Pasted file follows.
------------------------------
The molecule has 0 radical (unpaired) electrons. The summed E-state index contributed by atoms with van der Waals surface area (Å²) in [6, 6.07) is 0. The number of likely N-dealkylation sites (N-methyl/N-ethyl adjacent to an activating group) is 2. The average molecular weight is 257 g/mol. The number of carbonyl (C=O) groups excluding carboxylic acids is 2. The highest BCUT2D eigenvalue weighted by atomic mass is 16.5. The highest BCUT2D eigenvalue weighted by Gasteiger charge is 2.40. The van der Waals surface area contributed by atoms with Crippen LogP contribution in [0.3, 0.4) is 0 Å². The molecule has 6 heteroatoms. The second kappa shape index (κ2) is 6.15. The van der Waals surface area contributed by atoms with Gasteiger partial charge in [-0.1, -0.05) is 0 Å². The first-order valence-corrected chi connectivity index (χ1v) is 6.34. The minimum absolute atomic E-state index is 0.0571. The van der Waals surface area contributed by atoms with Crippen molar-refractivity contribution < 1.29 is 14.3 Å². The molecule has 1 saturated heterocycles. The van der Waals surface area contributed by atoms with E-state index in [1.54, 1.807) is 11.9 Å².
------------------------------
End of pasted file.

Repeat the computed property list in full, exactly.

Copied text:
The molecule has 0 radical (unpaired) electrons. The summed E-state index contributed by atoms with van der Waals surface area (Å²) in [6, 6.07) is 0. The number of likely N-dealkylation sites (N-methyl/N-ethyl adjacent to an activating group) is 2. The average molecular weight is 257 g/mol. The number of carbonyl (C=O) groups excluding carboxylic acids is 2. The highest BCUT2D eigenvalue weighted by atomic mass is 16.5. The highest BCUT2D eigenvalue weighted by Gasteiger charge is 2.40. The van der Waals surface area contributed by atoms with Crippen LogP contribution in [0.3, 0.4) is 0 Å². The molecule has 6 heteroatoms. The second kappa shape index (κ2) is 6.15. The van der Waals surface area contributed by atoms with Gasteiger partial charge in [-0.1, -0.05) is 0 Å². The first-order valence-corrected chi connectivity index (χ1v) is 6.34. The minimum absolute atomic E-state index is 0.0571. The van der Waals surface area contributed by atoms with Crippen molar-refractivity contribution < 1.29 is 14.3 Å². The molecule has 1 saturated heterocycles. The van der Waals surface area contributed by atoms with E-state index in [1.54, 1.807) is 11.9 Å².